streams: pipe is destructed by 'end' event from destination #2524

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'end' event is emitted from a readable stream, not a writable stream (see also API docs). However, Stream.pipe() destructs a pipeline by 'end' event from destination that is a writable stream (source). This behavior causes a problem when duplex stream (i.e. net.Socket) with allowHalfOpen: true is used.

For example, here is three streams:

var reader = ...; // readable stream
var writer = ...; // writable stream
var socket = net.connect({port: 80, allowHalfOpen: true}); // duplex stream

Constructs two pipelines:

reader.pipe(socket); // pipeline (A)
socket.pipe(writer); // pipeline (B)
+--------+  (A)  +--------+
| reader | ----> |        |
+--------+       |        |
                 | socket |
+--------+  (B)  |        |
| writer | <---- |        |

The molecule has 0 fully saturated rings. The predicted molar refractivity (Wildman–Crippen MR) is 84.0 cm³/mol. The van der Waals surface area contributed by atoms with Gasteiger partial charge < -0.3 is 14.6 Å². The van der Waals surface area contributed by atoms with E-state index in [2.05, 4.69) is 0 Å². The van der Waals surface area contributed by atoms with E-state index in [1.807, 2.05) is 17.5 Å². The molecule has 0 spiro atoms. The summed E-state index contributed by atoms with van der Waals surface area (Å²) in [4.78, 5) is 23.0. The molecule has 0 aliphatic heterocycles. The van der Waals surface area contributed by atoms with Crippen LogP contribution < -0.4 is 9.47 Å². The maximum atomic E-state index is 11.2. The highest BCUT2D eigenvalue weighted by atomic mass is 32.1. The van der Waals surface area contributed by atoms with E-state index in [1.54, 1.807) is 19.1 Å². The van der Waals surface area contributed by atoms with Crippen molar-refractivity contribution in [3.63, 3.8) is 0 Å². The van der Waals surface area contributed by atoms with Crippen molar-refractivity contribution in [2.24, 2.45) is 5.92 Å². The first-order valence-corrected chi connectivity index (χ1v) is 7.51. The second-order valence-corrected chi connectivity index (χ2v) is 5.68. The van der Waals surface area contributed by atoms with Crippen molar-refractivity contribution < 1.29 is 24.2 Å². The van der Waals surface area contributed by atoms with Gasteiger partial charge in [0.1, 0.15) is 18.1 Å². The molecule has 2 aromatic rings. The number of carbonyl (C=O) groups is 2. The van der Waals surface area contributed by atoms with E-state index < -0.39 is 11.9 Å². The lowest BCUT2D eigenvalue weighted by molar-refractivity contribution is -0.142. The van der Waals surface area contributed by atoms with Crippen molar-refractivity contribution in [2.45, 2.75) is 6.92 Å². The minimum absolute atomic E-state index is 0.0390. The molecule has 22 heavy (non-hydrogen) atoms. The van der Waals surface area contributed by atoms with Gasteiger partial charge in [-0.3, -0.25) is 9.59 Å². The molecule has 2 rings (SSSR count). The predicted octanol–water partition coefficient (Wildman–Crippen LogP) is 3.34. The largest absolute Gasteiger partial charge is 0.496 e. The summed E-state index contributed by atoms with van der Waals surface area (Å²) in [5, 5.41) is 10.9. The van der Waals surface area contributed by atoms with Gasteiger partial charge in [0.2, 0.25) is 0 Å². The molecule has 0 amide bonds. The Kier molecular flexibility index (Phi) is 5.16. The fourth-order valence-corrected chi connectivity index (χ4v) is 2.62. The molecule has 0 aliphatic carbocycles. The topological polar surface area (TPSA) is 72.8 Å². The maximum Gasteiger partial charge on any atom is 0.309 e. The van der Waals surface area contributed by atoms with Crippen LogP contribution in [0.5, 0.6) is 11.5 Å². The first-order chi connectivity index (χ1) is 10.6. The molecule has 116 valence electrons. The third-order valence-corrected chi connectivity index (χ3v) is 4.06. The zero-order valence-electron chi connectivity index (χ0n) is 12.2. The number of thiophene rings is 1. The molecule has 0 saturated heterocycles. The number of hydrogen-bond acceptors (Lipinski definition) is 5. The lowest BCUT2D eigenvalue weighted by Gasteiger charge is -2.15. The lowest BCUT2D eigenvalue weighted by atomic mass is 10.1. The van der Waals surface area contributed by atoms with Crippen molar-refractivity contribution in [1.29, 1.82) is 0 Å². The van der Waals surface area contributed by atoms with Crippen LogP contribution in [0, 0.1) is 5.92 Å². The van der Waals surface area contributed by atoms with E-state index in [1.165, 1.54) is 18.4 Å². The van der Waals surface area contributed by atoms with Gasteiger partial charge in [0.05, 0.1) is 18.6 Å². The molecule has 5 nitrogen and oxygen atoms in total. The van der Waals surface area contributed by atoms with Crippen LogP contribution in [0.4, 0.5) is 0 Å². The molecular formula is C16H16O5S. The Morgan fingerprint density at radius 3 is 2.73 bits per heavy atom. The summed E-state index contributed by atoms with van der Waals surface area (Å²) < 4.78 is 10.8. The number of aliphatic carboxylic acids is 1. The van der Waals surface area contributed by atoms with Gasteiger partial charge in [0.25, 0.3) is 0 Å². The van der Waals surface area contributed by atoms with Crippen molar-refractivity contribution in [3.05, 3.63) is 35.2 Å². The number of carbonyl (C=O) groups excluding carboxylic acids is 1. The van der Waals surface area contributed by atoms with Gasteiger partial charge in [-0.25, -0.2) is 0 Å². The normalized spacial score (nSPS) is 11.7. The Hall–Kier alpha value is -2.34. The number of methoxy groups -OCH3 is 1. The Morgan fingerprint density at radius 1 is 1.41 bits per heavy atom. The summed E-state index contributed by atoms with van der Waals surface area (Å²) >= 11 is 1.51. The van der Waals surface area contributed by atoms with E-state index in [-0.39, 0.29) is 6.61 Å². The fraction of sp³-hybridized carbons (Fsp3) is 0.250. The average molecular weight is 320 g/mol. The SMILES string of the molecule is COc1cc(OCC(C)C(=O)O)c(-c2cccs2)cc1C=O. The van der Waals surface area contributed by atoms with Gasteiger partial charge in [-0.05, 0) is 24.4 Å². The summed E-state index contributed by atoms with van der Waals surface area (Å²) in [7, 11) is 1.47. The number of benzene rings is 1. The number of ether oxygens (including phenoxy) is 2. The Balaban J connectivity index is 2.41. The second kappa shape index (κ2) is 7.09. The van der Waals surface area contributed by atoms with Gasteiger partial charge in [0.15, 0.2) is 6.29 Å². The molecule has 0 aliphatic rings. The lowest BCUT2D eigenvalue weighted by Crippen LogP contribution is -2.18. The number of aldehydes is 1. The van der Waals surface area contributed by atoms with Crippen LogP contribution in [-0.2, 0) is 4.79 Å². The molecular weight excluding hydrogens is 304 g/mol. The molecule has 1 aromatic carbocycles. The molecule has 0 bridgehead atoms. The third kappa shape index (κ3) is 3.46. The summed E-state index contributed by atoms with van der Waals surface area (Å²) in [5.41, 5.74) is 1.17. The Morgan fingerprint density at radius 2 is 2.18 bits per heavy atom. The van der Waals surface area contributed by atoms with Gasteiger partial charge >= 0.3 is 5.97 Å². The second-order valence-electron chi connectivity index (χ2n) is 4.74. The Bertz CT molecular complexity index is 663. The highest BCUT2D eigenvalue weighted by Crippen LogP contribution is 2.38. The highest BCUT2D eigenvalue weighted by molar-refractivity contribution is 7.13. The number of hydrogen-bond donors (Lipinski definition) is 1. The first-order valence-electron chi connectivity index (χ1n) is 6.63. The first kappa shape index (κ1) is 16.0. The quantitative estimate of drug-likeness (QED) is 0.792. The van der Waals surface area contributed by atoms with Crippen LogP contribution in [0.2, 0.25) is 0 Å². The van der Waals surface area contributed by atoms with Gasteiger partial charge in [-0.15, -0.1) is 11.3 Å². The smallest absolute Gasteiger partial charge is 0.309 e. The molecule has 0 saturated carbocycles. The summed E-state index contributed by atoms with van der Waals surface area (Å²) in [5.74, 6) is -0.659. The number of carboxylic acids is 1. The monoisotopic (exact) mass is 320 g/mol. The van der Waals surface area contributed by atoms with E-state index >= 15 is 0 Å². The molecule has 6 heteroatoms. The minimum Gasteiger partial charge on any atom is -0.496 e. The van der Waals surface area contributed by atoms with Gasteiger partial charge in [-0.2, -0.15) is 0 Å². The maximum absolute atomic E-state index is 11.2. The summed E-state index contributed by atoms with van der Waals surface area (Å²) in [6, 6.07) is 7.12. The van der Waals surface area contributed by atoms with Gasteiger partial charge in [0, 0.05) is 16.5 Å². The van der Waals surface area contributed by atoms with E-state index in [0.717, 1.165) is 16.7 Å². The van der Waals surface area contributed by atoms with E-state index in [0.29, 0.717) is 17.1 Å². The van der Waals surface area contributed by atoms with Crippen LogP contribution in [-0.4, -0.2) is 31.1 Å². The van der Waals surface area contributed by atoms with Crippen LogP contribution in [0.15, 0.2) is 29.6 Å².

+--------+       +--------+

When the socket receives a FIN packet, socket emits 'end' event. Then, Stream.pipe() destructs not only pipeline (B), but also pipeline (A). Please note that socket is still opened and writable.

After that, if reader emits 'data' event, the data is not written to socket. And if reader emits 'end' event, socket.end() is never called. It makes resource (fd) leaks.

I think that Stream.pipe() should not destruct pipeline by 'end' event from destination.

Please review.


@mikeal thoughts on this?

Node.js Foundation member

pipe's to HTTP and other streams don't emit "close", only "end", so this patch will break for streams that aren't sockets or files.

Node.js Foundation member